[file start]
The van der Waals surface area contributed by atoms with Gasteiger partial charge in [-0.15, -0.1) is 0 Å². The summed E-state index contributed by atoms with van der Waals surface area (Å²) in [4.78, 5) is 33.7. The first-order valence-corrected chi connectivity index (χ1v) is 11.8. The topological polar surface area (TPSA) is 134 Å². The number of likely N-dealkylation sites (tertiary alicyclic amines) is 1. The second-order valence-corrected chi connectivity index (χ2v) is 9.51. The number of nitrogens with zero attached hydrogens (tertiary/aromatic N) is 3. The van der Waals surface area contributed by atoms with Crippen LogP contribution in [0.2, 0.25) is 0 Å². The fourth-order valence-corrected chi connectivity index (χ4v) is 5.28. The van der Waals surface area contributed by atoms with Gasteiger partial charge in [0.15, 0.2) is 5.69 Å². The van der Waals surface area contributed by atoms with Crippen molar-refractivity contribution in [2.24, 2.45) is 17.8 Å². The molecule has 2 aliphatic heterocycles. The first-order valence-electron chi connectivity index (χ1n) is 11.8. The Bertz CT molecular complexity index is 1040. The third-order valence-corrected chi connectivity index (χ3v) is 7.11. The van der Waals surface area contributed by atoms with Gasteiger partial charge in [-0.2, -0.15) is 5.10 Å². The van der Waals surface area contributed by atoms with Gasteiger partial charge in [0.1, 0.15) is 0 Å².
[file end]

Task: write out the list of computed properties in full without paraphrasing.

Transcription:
The van der Waals surface area contributed by atoms with Gasteiger partial charge in [-0.15, -0.1) is 0 Å². The summed E-state index contributed by atoms with van der Waals surface area (Å²) in [4.78, 5) is 33.7. The first-order valence-corrected chi connectivity index (χ1v) is 11.8. The topological polar surface area (TPSA) is 134 Å². The number of likely N-dealkylation sites (tertiary alicyclic amines) is 1. The second-order valence-corrected chi connectivity index (χ2v) is 9.51. The number of nitrogens with zero attached hydrogens (tertiary/aromatic N) is 3. The van der Waals surface area contributed by atoms with Crippen LogP contribution in [0.2, 0.25) is 0 Å². The fourth-order valence-corrected chi connectivity index (χ4v) is 5.28. The van der Waals surface area contributed by atoms with Gasteiger partial charge in [0.15, 0.2) is 5.69 Å². The van der Waals surface area contributed by atoms with Crippen molar-refractivity contribution in [2.24, 2.45) is 17.8 Å². The molecule has 2 aliphatic heterocycles. The first-order valence-electron chi connectivity index (χ1n) is 11.8. The Bertz CT molecular complexity index is 1040. The third-order valence-corrected chi connectivity index (χ3v) is 7.11. The van der Waals surface area contributed by atoms with Gasteiger partial charge in [-0.2, -0.15) is 5.10 Å². The van der Waals surface area contributed by atoms with Gasteiger partial charge in [0.1, 0.15) is 0 Å².